Hough said that even “commonsense, conservative gun owners” know that “we’ve got children dying.”
He added if a red flag law is crafted in a right way that doesn’t infringe on someone’s constitutional rights, then he didn’t think “having a few parameters in place that keeps kids safe and keeps teachers safe and keeps our community safe is a bad thing.”
“I think these guys have bastardized what the Second Amendment is,” Hough said. “I'm a hunter. I've got a safe full of guns at my house. Right? But I don't think that everyone on the planet needs to be just openly carrying and doing whatever they want to do all the time. I think these guys have gone too far. And I think most reasonable commonsense people would agree.”
“And if these guys want to stand out here on the Senate floor for days on end, saying that we need to protect children, then why don't we start protecting them in schools?” Hough said.
Hough and Eigel have history
Eigel and Hough have been at odds for a number of years. Last year, Eigel, as well as other GOP senators in the now-disbanded Conservative Caucus, supported an unsuccessful primary challenge to Hough.
Now in his second four-year term, Hough is chairman of the powerful Senate Appropriations Committee. Eigel is considering running for the GOP nomination for governor next year.
After being asked if he’s received any blowback from voting against Eigel’s bill, Hough replied: “Honestly, I did Senator Eigel a favor if you really want to know the truth about this.”
“I mean, what I've done now is I've given him a platform to say, ‘Look how crazy Senator Hough is,’” Hough said. “So actually, you know, what Bill? You're welcome. If that thing just would have passed out of committee, he would have gotten two seconds. I think you've known me long enough. I don't do this stuff for political reasons. I do it because I think, you know, because I think it's the right thing to do.”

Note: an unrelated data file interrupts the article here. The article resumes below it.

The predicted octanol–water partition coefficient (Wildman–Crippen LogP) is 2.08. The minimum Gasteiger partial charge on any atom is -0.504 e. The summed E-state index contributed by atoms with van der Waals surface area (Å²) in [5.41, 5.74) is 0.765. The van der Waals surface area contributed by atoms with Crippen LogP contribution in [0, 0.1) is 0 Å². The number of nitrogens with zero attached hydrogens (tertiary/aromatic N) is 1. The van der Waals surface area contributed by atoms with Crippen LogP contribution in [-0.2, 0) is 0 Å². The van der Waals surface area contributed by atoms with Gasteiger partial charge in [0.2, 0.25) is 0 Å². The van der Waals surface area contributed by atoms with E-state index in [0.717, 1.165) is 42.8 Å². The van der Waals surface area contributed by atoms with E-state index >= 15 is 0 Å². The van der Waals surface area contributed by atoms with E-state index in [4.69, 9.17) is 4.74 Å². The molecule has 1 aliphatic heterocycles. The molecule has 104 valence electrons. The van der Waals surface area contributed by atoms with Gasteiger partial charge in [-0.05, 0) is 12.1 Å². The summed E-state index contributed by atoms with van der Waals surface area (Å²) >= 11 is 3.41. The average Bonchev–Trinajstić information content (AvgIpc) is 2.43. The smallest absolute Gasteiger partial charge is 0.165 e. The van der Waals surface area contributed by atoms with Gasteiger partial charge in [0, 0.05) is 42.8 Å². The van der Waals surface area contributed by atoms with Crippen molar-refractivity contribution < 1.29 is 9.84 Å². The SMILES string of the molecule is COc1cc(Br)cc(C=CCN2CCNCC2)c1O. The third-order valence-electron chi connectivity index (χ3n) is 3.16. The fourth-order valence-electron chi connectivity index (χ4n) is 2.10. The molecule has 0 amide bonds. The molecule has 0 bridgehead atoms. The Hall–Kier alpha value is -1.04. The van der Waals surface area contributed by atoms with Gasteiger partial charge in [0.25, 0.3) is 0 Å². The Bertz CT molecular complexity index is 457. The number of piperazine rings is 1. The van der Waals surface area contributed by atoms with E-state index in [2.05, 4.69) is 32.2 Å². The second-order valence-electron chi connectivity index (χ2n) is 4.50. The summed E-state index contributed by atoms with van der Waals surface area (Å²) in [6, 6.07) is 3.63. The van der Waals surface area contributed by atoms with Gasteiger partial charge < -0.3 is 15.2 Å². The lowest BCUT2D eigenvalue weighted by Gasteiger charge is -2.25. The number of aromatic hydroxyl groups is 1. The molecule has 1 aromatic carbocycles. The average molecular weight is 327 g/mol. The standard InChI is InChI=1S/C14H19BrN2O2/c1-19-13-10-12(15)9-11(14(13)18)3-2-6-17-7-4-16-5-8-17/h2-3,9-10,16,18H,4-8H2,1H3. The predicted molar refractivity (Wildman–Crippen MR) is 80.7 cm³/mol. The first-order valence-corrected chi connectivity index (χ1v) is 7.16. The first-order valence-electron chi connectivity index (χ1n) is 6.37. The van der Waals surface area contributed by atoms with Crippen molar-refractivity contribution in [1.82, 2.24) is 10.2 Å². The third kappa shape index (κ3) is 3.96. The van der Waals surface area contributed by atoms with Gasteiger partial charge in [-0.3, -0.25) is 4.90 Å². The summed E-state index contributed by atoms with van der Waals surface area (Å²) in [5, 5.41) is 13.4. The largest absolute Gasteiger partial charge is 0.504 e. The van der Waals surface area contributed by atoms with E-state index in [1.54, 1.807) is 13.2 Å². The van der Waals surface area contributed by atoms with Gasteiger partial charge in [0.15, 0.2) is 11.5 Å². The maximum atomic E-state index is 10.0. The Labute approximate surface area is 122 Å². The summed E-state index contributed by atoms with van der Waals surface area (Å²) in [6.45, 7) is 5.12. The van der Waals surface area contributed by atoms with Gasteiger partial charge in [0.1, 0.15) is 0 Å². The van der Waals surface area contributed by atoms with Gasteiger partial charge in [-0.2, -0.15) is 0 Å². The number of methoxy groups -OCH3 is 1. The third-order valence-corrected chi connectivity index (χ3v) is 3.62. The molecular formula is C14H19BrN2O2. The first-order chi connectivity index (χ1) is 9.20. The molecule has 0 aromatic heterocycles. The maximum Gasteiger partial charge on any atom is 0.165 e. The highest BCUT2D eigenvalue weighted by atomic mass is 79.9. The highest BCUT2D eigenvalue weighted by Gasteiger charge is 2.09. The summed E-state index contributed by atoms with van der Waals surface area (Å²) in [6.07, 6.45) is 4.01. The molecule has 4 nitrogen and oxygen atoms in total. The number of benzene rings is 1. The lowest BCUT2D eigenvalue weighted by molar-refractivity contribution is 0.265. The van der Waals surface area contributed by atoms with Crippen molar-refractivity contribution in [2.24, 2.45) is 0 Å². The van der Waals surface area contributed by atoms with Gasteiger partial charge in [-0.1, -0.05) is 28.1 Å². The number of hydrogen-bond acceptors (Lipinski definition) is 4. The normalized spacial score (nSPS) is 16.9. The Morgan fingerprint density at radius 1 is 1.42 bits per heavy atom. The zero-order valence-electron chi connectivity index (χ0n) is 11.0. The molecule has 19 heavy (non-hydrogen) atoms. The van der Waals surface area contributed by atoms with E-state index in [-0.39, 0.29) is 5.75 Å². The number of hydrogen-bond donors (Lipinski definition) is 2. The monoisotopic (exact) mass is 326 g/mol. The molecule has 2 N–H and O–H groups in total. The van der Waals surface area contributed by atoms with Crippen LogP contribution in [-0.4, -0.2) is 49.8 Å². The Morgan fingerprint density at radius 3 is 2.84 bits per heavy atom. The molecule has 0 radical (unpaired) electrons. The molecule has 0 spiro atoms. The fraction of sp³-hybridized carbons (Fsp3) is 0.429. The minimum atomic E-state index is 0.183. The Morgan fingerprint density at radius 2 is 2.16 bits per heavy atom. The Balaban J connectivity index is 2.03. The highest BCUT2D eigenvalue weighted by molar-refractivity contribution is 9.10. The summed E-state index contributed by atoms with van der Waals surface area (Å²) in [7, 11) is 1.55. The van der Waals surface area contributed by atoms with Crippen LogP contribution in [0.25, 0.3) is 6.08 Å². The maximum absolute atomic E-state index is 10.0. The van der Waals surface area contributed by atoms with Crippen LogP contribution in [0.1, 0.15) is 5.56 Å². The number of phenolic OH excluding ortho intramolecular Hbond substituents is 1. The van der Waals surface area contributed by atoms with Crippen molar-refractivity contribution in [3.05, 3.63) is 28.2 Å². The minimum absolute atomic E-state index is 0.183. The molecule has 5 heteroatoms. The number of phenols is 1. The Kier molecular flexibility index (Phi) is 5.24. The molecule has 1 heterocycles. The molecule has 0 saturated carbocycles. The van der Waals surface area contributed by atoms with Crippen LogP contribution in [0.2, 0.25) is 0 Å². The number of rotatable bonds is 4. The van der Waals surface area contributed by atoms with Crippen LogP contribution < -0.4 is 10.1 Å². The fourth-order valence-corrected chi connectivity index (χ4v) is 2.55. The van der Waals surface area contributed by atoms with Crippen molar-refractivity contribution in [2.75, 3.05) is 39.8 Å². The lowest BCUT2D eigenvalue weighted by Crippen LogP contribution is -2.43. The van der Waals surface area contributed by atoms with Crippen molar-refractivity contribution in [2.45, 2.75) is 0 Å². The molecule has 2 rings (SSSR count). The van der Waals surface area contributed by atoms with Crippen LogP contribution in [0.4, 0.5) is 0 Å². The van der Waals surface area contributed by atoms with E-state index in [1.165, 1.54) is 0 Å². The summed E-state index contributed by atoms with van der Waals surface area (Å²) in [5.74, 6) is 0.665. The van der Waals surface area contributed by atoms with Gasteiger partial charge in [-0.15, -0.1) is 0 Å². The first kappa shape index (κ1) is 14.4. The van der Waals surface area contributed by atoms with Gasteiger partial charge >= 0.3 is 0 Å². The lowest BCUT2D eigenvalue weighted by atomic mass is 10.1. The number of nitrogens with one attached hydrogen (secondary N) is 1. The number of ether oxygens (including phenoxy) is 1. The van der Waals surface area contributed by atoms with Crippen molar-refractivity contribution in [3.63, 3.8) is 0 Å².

When asked to respond to Hough’s comments, Eigel laughed out loud before saying he “appreciates the senator’s comments.”
“I keep talking about the status quo in Jefferson City derailing good legislation that would otherwise derail the rights of the people,” Eigel said. “And yes, Lincoln Hough has made himself the epitome of an example of this particular issue. And the Second Amendment rights issue is primarily one of the reasons why Missouri became a red state in the first place.
“And so absolutely, we're going to continue,” he added. “I want to see us continue to be aggressive about protecting that particular right when we have Republicans deviate so strongly once they're in office from what they said they would do in campaign season — like Lincoln Hough has just done.”
Eigel said it’s possible that the idea of banning red flag laws could come back in some form, adding that other lawmakers have put forth similar versions of his bill. Hough also said he thinks the issue will return to the forefront of Senate debate.
“I'm happy to have the conversation with him,” Hough said. “And I'm happy to have a conversation about keeping kids safe and keeping communities safe anytime he wants.”